La Loteria Nacional – a building full of surprises

Along Mexico City’s Paseo de la Reforma stands a towering white building with sleek elongated vertical windows, built in 1946 and a fine example of the Art-Déco style.

Once the city’s highest skyscraper with 17 floors, the Lotería Nacional, also known as El Moro, was restored to its former splendour in 2011. Those who happen to cross its threshold will be stunned to see the interior of the ground floor where the National Lottery draw takes place every week. Harmonious, geometric shapes and spiraling stairs attest to its Art-Déco design. And now a huge bold mural, some 215 m long, graces its walls since 2010. Painted by the artist Aristo Otero, it’s called “El Juego de la Fortuna” and narrates the history of the lottery and other games of luck in Mexico from pre-Hispanic times to the present day. What’s more, the general public can watch the draws taking place on certain days of the week.

All in all, the curious traveller or visitor is in luck.. it’s a great place to check out and won’t cost you a peso.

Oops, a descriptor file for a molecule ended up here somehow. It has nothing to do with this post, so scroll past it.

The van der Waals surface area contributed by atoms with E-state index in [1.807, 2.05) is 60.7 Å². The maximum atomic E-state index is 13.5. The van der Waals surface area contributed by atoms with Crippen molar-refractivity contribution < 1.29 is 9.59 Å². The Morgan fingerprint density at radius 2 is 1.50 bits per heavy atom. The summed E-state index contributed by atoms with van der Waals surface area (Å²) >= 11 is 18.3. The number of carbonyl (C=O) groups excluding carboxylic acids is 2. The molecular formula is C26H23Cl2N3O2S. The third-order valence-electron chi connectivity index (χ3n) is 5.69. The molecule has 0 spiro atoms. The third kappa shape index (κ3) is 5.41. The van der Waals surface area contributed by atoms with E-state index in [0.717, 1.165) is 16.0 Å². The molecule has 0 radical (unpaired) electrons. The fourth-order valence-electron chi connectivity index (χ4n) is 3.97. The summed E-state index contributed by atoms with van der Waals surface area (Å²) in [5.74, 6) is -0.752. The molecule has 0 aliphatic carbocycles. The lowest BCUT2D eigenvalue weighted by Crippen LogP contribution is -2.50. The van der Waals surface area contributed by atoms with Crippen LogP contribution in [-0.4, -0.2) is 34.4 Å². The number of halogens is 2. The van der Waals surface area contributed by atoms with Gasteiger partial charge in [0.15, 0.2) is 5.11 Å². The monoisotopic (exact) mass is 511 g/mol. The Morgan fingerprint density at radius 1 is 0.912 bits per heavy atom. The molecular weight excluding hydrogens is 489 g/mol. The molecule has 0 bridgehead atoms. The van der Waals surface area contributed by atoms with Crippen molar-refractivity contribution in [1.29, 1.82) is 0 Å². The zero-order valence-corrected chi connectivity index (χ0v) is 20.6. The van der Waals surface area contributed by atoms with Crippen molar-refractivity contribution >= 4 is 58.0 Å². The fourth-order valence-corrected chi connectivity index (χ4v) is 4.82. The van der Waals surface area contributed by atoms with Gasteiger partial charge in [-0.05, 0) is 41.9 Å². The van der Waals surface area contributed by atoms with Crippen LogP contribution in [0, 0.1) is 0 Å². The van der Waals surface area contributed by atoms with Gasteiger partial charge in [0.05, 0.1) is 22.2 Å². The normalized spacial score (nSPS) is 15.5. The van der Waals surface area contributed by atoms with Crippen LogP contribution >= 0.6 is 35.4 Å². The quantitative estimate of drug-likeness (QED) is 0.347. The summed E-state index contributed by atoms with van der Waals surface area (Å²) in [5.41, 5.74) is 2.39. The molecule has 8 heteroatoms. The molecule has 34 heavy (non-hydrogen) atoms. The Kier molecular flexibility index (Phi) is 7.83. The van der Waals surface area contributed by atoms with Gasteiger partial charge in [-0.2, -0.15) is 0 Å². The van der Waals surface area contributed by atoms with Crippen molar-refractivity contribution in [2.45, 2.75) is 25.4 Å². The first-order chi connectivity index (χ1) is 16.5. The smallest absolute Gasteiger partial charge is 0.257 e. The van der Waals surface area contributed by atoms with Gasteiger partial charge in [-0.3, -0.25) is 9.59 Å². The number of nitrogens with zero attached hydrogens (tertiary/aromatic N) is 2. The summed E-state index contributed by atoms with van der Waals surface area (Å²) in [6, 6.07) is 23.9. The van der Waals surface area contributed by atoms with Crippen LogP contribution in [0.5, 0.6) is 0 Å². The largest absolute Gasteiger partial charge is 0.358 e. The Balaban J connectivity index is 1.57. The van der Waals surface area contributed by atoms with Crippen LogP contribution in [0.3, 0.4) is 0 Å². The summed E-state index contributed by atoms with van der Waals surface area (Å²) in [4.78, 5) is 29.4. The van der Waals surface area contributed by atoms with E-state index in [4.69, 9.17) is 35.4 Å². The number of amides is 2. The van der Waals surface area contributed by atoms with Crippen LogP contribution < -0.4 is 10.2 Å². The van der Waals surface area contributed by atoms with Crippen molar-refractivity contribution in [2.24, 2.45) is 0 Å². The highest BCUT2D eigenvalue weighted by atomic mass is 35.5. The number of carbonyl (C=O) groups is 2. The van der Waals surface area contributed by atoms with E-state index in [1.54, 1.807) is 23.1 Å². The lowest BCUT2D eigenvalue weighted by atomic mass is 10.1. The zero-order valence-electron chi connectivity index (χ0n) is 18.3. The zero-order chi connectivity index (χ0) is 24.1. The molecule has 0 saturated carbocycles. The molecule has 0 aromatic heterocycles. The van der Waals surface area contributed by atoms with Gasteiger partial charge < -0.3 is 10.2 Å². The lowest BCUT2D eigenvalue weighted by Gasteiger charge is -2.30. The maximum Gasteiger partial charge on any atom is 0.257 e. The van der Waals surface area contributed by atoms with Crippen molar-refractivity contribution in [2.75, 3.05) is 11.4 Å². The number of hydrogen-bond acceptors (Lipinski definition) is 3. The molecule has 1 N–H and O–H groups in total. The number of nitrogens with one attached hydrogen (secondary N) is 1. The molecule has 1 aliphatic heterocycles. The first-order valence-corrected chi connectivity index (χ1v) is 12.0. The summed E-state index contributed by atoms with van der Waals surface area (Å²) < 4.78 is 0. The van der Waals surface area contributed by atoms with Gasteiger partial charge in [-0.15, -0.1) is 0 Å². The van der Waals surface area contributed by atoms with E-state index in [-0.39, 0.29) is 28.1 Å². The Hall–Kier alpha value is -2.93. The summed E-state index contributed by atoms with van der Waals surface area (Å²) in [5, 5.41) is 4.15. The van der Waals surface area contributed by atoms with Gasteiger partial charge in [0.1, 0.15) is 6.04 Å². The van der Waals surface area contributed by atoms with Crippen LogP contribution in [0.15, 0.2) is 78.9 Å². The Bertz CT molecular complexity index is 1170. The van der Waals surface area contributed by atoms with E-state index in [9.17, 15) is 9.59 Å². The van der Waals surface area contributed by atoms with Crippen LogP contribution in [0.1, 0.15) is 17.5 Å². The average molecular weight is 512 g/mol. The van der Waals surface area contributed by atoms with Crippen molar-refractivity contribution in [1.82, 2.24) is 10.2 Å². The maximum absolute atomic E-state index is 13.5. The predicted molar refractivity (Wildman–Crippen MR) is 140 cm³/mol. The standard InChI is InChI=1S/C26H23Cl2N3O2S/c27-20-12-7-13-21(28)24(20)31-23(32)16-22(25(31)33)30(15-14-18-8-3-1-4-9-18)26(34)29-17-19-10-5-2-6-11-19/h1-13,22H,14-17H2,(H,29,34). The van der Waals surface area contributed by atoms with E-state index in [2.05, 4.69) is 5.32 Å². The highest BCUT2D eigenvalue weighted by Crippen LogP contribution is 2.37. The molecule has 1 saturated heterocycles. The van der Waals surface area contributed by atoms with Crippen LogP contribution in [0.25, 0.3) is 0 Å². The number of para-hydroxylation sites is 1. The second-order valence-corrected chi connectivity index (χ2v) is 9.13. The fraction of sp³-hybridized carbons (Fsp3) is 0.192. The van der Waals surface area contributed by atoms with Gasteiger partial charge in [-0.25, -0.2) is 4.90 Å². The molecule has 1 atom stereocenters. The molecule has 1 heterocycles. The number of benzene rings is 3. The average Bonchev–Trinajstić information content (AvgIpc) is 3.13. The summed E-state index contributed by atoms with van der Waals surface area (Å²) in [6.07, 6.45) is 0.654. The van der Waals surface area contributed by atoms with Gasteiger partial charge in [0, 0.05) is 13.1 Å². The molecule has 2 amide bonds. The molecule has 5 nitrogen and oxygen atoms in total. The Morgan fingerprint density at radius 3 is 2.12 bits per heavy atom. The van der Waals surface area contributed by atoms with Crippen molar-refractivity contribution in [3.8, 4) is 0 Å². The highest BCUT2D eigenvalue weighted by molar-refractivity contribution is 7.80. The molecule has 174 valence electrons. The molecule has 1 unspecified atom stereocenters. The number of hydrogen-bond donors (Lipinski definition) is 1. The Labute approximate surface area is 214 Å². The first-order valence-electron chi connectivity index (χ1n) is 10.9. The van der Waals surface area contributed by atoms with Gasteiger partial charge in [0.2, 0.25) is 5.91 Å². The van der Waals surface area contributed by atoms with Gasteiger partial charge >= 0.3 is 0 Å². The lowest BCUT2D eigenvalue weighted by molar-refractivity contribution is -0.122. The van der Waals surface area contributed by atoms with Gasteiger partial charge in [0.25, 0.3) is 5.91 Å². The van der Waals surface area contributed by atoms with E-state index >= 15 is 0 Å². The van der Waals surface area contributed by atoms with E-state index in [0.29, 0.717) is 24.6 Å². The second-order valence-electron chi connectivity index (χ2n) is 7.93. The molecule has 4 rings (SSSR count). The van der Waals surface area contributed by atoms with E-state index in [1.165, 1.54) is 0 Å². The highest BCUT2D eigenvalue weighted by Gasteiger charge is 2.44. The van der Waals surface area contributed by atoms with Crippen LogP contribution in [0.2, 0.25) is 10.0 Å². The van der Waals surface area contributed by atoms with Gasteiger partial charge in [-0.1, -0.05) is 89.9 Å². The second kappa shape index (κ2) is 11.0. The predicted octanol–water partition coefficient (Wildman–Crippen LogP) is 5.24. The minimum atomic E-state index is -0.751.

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The new restored look of the building 

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El Moro building is the headquarters of the National Lottery

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Where the lottery draws are held every week

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Art-déco features

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Part of the 215 meter long mural

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Part of the mural “El Juego de la Fortuna” by Aristo Otero

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Detail of the mural

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The spiral staircase

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Stage for the lottery draw

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The restored building in all its Art-Déco splendour

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